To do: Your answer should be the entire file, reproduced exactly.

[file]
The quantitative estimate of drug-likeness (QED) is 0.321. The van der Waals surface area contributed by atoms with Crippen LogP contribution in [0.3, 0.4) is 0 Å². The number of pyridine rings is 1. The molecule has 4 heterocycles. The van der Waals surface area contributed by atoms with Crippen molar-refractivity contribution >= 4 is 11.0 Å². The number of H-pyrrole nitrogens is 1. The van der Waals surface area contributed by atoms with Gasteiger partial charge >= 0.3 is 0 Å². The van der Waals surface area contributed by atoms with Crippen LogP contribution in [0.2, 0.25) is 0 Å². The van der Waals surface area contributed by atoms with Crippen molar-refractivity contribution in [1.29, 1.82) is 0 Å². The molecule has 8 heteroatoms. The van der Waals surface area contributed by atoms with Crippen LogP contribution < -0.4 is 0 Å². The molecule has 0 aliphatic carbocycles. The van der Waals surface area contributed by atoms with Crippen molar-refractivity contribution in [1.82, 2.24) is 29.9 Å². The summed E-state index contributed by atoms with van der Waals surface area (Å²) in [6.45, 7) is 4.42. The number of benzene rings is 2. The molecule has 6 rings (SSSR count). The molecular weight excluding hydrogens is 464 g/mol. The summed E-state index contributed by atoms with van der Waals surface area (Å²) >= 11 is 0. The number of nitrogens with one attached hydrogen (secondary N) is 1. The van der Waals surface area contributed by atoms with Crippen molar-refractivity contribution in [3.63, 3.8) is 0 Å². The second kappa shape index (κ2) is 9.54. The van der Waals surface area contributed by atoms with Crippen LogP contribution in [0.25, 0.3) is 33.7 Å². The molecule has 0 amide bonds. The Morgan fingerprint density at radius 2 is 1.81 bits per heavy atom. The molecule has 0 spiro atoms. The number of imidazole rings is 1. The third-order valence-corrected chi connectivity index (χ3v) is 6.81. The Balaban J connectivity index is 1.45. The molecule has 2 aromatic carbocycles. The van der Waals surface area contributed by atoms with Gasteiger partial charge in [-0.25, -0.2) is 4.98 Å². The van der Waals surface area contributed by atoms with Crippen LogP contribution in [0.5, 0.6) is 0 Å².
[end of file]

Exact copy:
The quantitative estimate of drug-likeness (QED) is 0.321. The van der Waals surface area contributed by atoms with Crippen LogP contribution in [0.3, 0.4) is 0 Å². The number of pyridine rings is 1. The molecule has 4 heterocycles. The van der Waals surface area contributed by atoms with Crippen molar-refractivity contribution >= 4 is 11.0 Å². The number of H-pyrrole nitrogens is 1. The van der Waals surface area contributed by atoms with Gasteiger partial charge >= 0.3 is 0 Å². The van der Waals surface area contributed by atoms with Crippen LogP contribution in [0.2, 0.25) is 0 Å². The van der Waals surface area contributed by atoms with Crippen molar-refractivity contribution in [1.29, 1.82) is 0 Å². The molecule has 8 heteroatoms. The van der Waals surface area contributed by atoms with Crippen LogP contribution < -0.4 is 0 Å². The molecule has 0 aliphatic carbocycles. The van der Waals surface area contributed by atoms with Crippen molar-refractivity contribution in [1.82, 2.24) is 29.9 Å². The summed E-state index contributed by atoms with van der Waals surface area (Å²) in [6.45, 7) is 4.42. The number of benzene rings is 2. The molecule has 6 rings (SSSR count). The molecular weight excluding hydrogens is 464 g/mol. The summed E-state index contributed by atoms with van der Waals surface area (Å²) >= 11 is 0. The number of nitrogens with one attached hydrogen (secondary N) is 1. The van der Waals surface area contributed by atoms with Crippen molar-refractivity contribution in [3.63, 3.8) is 0 Å². The second kappa shape index (κ2) is 9.54. The van der Waals surface area contributed by atoms with Crippen LogP contribution in [0.25, 0.3) is 33.7 Å². The molecule has 0 amide bonds. The Morgan fingerprint density at radius 2 is 1.81 bits per heavy atom. The molecule has 0 spiro atoms. The number of imidazole rings is 1. The third-order valence-corrected chi connectivity index (χ3v) is 6.81. The Balaban J connectivity index is 1.45. The molecule has 2 aromatic carbocycles. The van der Waals surface area contributed by atoms with Gasteiger partial charge in [-0.25, -0.2) is 4.98 Å². The van der Waals surface area contributed by atoms with Crippen LogP contribution in [0.5, 0.6) is 0 Å².